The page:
# Cumulative sum until maximum reached, then repeat from zero in the next row

I feel like this is a fairly easy question, but for the life of me I can't seem to find the answer. I have a fairly standard dataframe, and what I am trying to do is sum the a column of values until they reach some value (either that exact value or greater than it), at which point it drops a 1 into a new column (labelled keep) and restarts the summing at 0.

I have a column of minutes, the differences between the minutes, a keep column, and a cumulative sum column (the example I am using is much cleaner than the actual full dataset)

`````` minutes     difference     keep     difference_sum
1052991158       0          0            0
1052991338      180         0            180
1052991518      180         0            360
1052991698      180         0            540
1052991878      180         0            720
1052992058      180         0            900
1052992238      180         0            1080
1052992418      180         0            1260
1052992598      180         0            1440
1052992778      180         0            1620
1052992958      180         0            1800
``````

The difference sum column was calculated with the code

``````caribou.sub\$difference_sum<-cumsum(difference)
``````

What I would like to do is run the above code with the condition that, when the summed value reaches either 1470 or any number greater than that it puts a 1 in the keep column and then restarts summing afterwards, and continues running throughout the dataset.

Ayden

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Does `difference_sum` reset to 0 when 1470 is reached? A slightly longer example set including when `difference_sum` crosses the threshold would help. –  alexwhan Mar 17 at 22:19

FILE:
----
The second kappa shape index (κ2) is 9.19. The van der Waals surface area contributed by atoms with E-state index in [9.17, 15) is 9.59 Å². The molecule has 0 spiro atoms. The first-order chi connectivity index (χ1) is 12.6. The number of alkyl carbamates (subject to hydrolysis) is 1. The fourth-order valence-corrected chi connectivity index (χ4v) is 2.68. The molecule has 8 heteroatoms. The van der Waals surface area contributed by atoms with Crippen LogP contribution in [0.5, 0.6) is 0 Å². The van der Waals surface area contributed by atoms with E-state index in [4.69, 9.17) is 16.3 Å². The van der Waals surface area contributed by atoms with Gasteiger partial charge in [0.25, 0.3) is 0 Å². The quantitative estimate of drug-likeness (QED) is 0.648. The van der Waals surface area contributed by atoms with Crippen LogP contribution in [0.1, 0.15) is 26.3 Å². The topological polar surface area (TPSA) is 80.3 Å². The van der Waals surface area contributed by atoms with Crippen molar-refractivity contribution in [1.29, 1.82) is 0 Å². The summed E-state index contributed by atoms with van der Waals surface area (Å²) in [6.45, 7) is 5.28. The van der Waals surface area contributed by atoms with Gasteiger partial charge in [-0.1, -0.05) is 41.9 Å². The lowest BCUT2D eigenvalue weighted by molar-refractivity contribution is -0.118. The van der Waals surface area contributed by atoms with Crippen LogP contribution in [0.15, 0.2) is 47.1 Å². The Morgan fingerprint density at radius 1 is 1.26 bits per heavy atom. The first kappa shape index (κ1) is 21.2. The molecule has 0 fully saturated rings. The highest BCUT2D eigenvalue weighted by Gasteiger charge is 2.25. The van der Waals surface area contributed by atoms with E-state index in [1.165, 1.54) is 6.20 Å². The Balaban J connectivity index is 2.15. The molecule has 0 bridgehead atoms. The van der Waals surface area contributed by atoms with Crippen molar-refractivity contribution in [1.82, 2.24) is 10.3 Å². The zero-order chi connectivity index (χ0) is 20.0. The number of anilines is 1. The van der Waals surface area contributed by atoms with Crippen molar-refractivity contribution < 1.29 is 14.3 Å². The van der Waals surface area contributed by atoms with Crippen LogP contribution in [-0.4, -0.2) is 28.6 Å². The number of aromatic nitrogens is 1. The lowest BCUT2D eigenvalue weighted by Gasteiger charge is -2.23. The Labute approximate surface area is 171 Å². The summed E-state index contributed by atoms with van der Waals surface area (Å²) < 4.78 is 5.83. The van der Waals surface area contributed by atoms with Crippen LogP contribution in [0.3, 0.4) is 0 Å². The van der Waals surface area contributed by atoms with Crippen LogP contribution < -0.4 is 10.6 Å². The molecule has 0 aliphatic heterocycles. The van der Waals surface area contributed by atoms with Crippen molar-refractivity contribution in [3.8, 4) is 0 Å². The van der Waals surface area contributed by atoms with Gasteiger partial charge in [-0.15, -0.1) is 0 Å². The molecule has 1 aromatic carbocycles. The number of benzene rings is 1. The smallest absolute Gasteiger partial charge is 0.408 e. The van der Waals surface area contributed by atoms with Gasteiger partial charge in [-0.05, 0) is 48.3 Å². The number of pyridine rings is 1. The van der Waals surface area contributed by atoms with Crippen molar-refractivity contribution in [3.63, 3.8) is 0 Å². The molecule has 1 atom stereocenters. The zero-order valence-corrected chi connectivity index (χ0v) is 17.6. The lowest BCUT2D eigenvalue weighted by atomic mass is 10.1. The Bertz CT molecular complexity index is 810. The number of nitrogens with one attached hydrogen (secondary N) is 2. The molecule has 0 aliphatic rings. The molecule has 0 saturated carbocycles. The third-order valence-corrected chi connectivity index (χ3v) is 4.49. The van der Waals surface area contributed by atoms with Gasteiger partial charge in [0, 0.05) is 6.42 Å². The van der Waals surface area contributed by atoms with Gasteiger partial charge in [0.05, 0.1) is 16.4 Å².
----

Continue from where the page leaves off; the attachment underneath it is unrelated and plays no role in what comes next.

No, thats what I'm trying to do, the difference sum column is currently calculated with the caribou.sub\$difference_sum<-cumsum(difference) code. It just keeps going and going all the way through the dataset. –  HeidelbergSlide Mar 17 at 22:20
OK, but after you've crossed the threshold, how do you go about calculating the next threshold? Do you use the surplus over 1470, or start at 0 from the next row? –  alexwhan Mar 17 at 22:22
Oooh, gotcha. The next row would reset at 0 as each point (at least, thats what I would want it to do, there would be surplus but would have to be thrown out). Henrik got it pretty much spot on below. Thanks for helping clear things up. –  HeidelbergSlide Mar 17 at 22:32
But I think I will expand it like you asked, in case anyone else stumbles across here. –  HeidelbergSlide Mar 17 at 22:33

I think this is best done with a for loop, can't think of a function that could do so out of the box. The following should do what you want (if I understand you correctly).

``````current.sum <- 0
for (c in 1:nrow(caribou.sub)) {
current.sum <- current.sum + caribou.sub[c, "difference"]
carribou.sub[c, "difference_sum"] <- current.sum
if (current.sum >= 1470) {
caribou.sub[c, "keep"] <- 1
current.sum <- 0
}
}
``````

Feel free to comment if it does not exactly what you want. But as pointed out by alexwhan, your description is not completely clear.

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Ah, perfect, yes, that does it exactly. All I had to do was copy and paste and there it was. Thanks very much. –  HeidelbergSlide Mar 17 at 22:30